Following a case of polio that was confirmed in Rockland County in New York state on July 21, many people are scrambling to learn more about the severe disease and if they're protected against it.
On August 12, health officials announced that polio has also been detected in New York City wastewater.
Though local and federal health officials are still assessing how far polio has spread in the city and state, the virus has been circulating in the New York City area for months, the CDC said Tuesday. People who are not immunized against the virus are encouraged to get up-to-date with their vaccines immediately, the agency says.
Last month's confirmed case in Rockland County, New York happened in an unvaccinated adult who developed severe symptoms, including paralysis, and was hospitalized, according to the New York State Health Department.
Questions about this re-emergence of polio are trending on search engines like Google, with most folks interested in learning about the vaccine or their own immunization status. CNBC Make it talked to Jill Foster, a pediatric infectious disease physician at the University of Minnesota Medical School, to answer the most urgent questions.
Your questions about polio, answered by a doctor
How concerned should I be about polio right now? Am I at risk?
The good news is if you're immunized against polio you have no reason to worry unless you're immunocompromised, Foster says.
She recommends that immunocompromised individuals consult with their physician, who may then suggest checking their antibody levels. The results will help decide if they should get a polio booster or not.
Practicing good hand hygiene like washing your hands before eating is a great way to give yourself extra protection, too, she adds.
"The main way that polio is transmitted is fecal, oral, so all the things that we've been doing since the pandemic started, I think is a really good thing," Foster says. "And that's also going to protect against polio."
If you're not fully immunized against polio, you're most at risk for contracting the disease, she notes. This also includes children younger than one year of age, especially babies under 6 months; though they may have some protection from initial vaccines, they aren't fully immunized against polio yet, says Foster.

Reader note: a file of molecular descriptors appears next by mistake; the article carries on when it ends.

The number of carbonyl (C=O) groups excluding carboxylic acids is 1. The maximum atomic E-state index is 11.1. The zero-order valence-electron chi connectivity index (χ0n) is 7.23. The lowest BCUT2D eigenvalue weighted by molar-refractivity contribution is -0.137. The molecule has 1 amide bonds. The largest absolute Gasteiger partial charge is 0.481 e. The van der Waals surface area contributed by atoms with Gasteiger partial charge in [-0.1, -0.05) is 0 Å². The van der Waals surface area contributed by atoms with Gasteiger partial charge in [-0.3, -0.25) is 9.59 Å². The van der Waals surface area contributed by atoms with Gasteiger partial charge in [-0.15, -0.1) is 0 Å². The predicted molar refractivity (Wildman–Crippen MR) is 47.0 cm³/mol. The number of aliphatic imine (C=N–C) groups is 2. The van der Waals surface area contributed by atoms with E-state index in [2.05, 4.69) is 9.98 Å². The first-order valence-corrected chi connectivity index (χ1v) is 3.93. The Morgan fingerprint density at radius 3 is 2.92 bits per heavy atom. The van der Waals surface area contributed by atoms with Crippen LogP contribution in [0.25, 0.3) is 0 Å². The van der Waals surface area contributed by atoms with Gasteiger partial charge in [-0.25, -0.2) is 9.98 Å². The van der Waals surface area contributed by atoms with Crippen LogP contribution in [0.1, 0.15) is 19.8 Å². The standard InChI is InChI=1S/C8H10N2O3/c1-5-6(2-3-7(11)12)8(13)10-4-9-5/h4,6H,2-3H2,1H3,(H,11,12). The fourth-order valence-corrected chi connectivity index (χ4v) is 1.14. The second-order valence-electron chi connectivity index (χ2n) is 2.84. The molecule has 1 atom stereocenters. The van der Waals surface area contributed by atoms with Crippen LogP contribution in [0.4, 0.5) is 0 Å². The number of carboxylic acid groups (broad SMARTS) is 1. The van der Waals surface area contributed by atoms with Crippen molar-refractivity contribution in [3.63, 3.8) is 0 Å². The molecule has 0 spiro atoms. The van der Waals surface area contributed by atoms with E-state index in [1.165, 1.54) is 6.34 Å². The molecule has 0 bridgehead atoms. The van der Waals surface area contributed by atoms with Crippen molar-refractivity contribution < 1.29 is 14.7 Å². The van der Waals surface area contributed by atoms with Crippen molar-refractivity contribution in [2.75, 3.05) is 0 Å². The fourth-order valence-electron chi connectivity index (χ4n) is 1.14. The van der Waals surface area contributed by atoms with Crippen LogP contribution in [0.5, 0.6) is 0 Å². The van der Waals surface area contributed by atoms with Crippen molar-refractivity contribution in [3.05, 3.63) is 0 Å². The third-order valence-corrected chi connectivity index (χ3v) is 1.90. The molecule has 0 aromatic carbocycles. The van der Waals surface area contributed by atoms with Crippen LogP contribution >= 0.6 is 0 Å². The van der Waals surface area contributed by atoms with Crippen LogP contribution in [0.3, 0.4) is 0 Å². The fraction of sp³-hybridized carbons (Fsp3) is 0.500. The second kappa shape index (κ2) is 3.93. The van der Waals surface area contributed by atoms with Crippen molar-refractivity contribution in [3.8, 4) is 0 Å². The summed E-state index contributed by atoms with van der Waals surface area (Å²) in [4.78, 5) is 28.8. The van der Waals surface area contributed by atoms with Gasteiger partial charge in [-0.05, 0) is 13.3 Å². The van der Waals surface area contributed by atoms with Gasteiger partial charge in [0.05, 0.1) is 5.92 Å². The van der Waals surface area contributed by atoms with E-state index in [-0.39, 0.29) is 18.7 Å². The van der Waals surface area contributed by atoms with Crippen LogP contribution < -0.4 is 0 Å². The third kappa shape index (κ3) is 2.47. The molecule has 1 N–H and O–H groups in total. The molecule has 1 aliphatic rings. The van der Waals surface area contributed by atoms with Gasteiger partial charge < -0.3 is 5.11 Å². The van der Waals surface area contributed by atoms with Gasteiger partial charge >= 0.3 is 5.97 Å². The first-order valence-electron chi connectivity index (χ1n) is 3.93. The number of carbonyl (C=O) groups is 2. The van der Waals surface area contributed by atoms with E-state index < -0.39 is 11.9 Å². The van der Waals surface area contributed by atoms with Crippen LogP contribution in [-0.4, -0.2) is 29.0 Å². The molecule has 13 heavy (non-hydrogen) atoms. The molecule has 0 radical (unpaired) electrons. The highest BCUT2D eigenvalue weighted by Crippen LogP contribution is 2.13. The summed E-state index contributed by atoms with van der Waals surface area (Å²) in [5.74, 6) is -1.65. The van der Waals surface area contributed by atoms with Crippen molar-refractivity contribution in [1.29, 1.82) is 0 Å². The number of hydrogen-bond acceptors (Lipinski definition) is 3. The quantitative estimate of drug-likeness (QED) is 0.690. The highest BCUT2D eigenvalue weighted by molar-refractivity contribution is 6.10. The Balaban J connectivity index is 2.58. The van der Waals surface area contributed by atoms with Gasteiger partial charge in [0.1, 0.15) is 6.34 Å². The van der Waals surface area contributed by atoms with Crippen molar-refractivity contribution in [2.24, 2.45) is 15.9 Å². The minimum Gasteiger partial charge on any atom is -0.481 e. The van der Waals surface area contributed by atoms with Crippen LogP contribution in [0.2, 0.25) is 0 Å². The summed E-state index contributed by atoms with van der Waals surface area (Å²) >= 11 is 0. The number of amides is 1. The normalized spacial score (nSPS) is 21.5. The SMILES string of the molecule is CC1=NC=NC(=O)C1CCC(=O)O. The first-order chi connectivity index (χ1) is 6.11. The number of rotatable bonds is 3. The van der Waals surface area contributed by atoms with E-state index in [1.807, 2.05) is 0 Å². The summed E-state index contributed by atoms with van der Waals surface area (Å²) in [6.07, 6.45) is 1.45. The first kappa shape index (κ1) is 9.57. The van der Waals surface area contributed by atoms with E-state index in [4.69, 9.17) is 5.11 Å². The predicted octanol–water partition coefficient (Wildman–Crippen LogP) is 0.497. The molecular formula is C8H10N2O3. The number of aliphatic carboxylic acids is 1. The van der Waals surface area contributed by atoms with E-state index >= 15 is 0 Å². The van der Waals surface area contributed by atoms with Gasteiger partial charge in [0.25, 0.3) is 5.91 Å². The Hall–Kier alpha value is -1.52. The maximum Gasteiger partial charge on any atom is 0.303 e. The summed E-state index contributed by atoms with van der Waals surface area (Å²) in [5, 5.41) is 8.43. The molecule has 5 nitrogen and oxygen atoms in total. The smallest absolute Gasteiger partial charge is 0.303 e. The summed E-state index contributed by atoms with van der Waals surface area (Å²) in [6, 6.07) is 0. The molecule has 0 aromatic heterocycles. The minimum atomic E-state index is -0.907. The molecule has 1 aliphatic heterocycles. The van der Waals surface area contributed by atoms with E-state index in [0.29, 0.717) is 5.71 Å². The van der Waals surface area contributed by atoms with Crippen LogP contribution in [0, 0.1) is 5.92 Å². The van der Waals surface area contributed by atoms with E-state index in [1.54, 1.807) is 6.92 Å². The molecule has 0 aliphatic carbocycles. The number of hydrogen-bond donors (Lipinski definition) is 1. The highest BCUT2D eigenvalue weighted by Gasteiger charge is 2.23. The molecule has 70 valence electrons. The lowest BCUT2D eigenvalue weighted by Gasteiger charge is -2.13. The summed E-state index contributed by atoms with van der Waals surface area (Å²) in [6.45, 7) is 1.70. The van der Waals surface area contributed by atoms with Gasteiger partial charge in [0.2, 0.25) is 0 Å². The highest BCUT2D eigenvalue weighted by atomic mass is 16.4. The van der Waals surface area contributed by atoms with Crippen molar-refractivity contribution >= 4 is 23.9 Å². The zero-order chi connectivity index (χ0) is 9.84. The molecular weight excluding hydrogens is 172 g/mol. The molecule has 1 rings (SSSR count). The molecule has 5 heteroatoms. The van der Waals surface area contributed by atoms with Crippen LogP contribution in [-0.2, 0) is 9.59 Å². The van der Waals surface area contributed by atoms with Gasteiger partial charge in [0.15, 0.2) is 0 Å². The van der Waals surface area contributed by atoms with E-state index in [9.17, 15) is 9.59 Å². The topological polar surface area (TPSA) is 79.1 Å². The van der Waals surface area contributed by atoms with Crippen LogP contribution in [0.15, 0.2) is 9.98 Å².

The CDC recommends that children get four doses of the polio vaccine, with one dose at the following ages: two months, four months, between six months and 18 months and between four and six years old.
"I would worry if I had an infant who lived in New York who has only received one or two shots and then was around people who don't wash their hands and aren't immunized," Foster says.
How do I know if I was I vaccinated for polio? Can I get a new vaccine just in case?
If your childhood immunization records are available to you, then you should search them for "IPV" which stands for inactivated polio vaccine. With four doses of IPV listed on your records, you have great protection against polio.
"If they have IPV on their vaccine record, then they're good," Foster says, "Some people are going to look for the words that actually say 'polio' and it's not going to say that."
Depending on where you were born or where you lived when you received your vaccines, "OPV" may be listed on your shot records, which is the oral polio vaccine. Several countries administer oral polio vaccines, according to the CDC.
If you cannot access your childhood vaccination records and want to get your polio vaccines for extra protection, Foster says there isn't any harm in doing so.
I was vaccinated as a kid, but can I get a booster?
At this time, polio boosters are not recommended for people who received their initial vaccines as a kid, Foster says. Officials believe that immunity lasts a very long time, she adds.
With a low number of cases, Foster doesn't foresee polio boosters being recommended unless there is an uptick. However, this could change depending on how widely polio spreads in the U.S., she notes.
"I think the people at the CDC are talking about it. It may come now that we're finding that there's wider circulation, more than people thought," Foster says, "It may come for certain geographies where we know that it's in the water."
Here's what else you should know
According to the CDC, no cases of polio have originated in the U.S. since 1979. But cases have been brought into the country by travelers, and the last known case of polio in the U.S. was detected in 2013.
Foster likens the effects of polio on the body to that of damaged wires in the electrical box in your basement. After polio travels through the 'wiring,' which she uses as a metaphor for nerves, "it ruins the wiring, and so you don't get any nerve signal going to your muscles and your muscles just stop working," Foster says.
Polio spreads through contact with the stool of an infected person or droplets from a sneeze or cough of an infected person, which is less common, according to the CDC. Other ways that you can contract the disease include:
- Picking up minute pieces of feces from the infected person on your hands and touching your mouth
- Putting objects that are contaminated with the feces of an infected person in your mouth
The severe impacts of polio include meningitis, an infection of the covering of the spinal cord and/or brain, and paralysis, the inability to move certain parts of the body, the agency says. And unfortunately, there is no cure for the virus and only treatment for symptoms.
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